The objects of the invention are to provide a disposable inhaler of the kind described above in which the dose of pharmaceutical powder can be determined accurately and in which the pharmaceutical powder can be stored hermetically sealed and moisture-proof. The dose delivered by different specimens of the same inhaler should generally be constant. The inhaler finally should be easy to prepare for use and easy to use as well as being easy and cheap to manufacture.
FIG. 1 shows a perspective view of an inhaler according to the invention,
FIG. 2 shows a perspective view of an inhaler according to FIG. 1 but showing the two main parts of the inhaler in an unassembled state,
FIGS. 3A-3C show different stages in the opening of the powder compartment of the inhaler of FIG. 1,
FIG. 4 shows an end view of the air inlet of the inhaler in FIG. 1,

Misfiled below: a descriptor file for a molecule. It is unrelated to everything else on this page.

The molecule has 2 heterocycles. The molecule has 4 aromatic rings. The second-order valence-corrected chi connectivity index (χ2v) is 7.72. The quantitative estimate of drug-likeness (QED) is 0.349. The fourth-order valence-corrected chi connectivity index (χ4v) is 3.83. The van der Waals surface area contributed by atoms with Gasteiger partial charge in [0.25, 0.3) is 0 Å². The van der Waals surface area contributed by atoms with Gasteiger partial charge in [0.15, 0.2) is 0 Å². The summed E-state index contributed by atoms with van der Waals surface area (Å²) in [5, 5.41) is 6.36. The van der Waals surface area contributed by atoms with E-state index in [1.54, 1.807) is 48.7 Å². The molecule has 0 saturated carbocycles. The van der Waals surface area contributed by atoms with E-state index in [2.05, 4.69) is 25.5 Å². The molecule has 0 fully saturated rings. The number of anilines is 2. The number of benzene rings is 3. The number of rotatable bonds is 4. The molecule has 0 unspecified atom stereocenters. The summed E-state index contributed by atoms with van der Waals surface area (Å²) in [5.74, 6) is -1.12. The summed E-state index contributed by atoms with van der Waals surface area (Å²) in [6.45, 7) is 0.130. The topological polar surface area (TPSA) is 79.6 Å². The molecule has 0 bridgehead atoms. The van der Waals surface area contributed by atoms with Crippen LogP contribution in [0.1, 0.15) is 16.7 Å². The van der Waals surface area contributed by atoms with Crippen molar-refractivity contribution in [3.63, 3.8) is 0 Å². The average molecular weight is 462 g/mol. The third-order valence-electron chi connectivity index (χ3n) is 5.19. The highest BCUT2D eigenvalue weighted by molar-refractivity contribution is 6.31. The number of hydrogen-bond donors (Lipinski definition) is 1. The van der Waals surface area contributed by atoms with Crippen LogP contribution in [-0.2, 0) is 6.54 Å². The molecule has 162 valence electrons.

FIGS. 5-7 show different possible embodiments of the constriction adjacent the powder compartment.
A preferred embodiment of the invention is disclosed in FIGS. 1-4. In FIG. 1 the inhaler can be seen in a fully assembled condition and ready for use. As can be seen, the inhaler essentially comprises two elongate main parts, an upper part 1 which is made of a moulded sheet of plastic material and a lower part 2 preferably made of aluminum foil laminated with plastic. The upper part I is U-shaped with a substantially rectangular shape. The width of the upper part is several times the height. The lower part is generally flatland the two parts thus form a tubular housing defining an air conduit or air flow path with an air inlet 4 and an air outlet 5. A part-spherical depression or recess 3 indicated with a dashed line is located close to the air inlet 4. The recess 3 forms a powder compartment and is covered by a tape 6 which preferably is made of aluminum foil, also laminated with plastic. The recess 3 may also be provided with one or several small through-holes 24 in the bottom. The hole or holes 24 should be large enough to allow the entry of air into the recess from the underside of the lower part, but sufficiently small to prevent any part of the powder from falling out through the hole(s).